This week's devotional is from Pastor Art.
The words, “Give us this day our daily bread.” have attracted the attention of all sorts of people –usually with good intent and execution:
“Religion is meant to be bread for daily use, not cake for special occasions” (author unknown)
“"Give us this day our daily bread" is probably the most perfectly constructed and useful sentence ever set down in the English language.” (author P.J. Wingate)
“… here God promises to meet our needs, not our greeds.” (Bible commentator William Barclay)
They’ve also been inspirational for wordsmiths who, in good fun, take them beyond their intended meaning:
“Give us this day our daily taste. Restore to us soups that spoons will not sink in and sauces which are never the same twice. Raise up among us stews with more gravy than we have bread to blot it with. Give us pasta with a hundred fillings.” (Robert Farrar Capon)
And sadly, they’ve sometimes been hijacked, misinterpreted, or misused:
“… If [God] grants us our daily bread, it is only through our labor, our skill, and our preparation.” (Paracelsus)
“Their sword will become our plow, and from the tears of war the daily bread of future generations will grow” (Adolf Hitler – justifying the right of his followers to seize the land of others in order to feed themselves).
The meaning of the one who originally taught us to pray this way, however, is pretty clear. If “Give us this day our daily bread” has a synonymous phrase – an axiomatic fraternal twin, it might be something like, “Remind me that I am dependent upon you, God, regardless of how well I’ve planned; how well I’ve stocked my cupboards; or how well-healed I’ve become financially.”
Put more simply, “Give us this day our daily bread” is another way of confessing something Jesus believed to be true of all people, whether they realized it or not: “I need, therefore I pray.”
Consider the themes of dependence and divine provision from the perspective of the following Scriptures, asking yourself the following questions:
What do I actually believe about what’s being taught/implied in this text?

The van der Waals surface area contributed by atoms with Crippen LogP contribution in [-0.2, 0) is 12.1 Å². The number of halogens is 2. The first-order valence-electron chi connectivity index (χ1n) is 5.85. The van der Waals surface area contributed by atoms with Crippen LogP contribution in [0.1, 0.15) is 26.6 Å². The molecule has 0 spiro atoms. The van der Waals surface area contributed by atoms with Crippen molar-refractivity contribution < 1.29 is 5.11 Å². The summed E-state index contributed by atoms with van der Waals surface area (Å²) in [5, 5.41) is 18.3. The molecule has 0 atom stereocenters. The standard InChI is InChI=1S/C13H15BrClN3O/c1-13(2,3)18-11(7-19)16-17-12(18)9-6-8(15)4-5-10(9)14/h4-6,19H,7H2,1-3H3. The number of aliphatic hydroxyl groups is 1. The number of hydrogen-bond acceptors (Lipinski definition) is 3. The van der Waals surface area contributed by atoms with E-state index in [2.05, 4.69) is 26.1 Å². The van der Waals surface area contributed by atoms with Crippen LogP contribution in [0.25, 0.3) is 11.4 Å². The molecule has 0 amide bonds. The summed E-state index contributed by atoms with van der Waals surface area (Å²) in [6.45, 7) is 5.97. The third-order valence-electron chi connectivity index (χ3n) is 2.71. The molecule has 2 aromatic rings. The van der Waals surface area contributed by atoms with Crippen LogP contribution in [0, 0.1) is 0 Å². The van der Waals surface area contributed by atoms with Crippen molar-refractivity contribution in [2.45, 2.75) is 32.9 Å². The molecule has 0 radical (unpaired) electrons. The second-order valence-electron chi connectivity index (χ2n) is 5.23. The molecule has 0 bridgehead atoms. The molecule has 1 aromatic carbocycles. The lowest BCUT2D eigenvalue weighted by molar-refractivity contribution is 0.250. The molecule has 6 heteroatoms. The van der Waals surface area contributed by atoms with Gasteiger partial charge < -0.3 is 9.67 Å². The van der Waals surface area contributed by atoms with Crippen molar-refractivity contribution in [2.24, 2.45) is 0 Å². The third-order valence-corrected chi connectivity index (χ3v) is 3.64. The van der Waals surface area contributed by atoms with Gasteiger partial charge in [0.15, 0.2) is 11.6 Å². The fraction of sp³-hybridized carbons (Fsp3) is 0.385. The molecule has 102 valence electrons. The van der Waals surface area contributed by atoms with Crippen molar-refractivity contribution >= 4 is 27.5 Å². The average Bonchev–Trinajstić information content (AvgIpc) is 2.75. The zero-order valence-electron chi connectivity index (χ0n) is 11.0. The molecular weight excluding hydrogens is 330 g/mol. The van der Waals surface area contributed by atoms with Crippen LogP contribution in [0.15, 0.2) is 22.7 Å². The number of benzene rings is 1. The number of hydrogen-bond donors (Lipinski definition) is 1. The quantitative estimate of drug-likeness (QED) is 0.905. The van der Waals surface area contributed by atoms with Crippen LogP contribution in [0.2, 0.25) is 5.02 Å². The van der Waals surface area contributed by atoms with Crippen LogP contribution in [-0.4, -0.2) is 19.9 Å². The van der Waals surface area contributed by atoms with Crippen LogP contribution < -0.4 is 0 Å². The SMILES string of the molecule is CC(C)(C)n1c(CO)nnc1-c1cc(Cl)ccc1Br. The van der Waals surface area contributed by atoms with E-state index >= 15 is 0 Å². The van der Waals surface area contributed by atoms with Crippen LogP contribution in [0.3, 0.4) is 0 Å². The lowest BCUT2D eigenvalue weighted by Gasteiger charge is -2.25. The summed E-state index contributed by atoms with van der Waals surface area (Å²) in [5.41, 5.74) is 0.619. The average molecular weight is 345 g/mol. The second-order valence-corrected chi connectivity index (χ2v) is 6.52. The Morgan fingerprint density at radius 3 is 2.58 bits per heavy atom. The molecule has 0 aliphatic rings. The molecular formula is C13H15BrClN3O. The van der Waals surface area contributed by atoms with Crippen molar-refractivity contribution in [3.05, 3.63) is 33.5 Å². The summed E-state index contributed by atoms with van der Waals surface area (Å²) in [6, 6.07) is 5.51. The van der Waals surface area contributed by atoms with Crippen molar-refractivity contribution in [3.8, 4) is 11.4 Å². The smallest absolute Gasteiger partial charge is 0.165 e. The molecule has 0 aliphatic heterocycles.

What measurable evidence is there in my life that might prove my answer to #1 above?
BE A BLESSING
In our staff meeting today Pastor Ben led us in a time of prayer for you. He asked us to read through the list of prayer requests you placed in the offering baskets last Sunday and ask God to reveal to us some way each of us might be part of an answer to your prayers. As you read this, I want to offer you an opportunity for a similar experience. Of all the people you know who might be praying, asking God to meet a need, is there one that stands out as a person whose need can be at least partially met by you? Whether you are giving from your abundance or your own poverty, to whom might you be God’s answer as he considers his options for answering their prayers.
Brenda and I had the joy of gathering with our old “small group” after worship last Sunday. One of the families who had retired and moved to Hawaii was back for a visit and we all decided to have a little reunion (well, all but one of us, that is). One of the things this group used to do with some regularity was to find a local need we could fill as a group, then go together and fill it. Very few of the things we did together brought us as much joy and spiritual strength as those experiences.
Might there be others in your circle of friends (maybe even your own spouse, sibling, neighbor, or best friend) who would love to join you in being the “daily bread” for which someone is praying? Being a blessing can be an enriching encounter – but being a TEAM that blesses is sometimes the best engagement of all.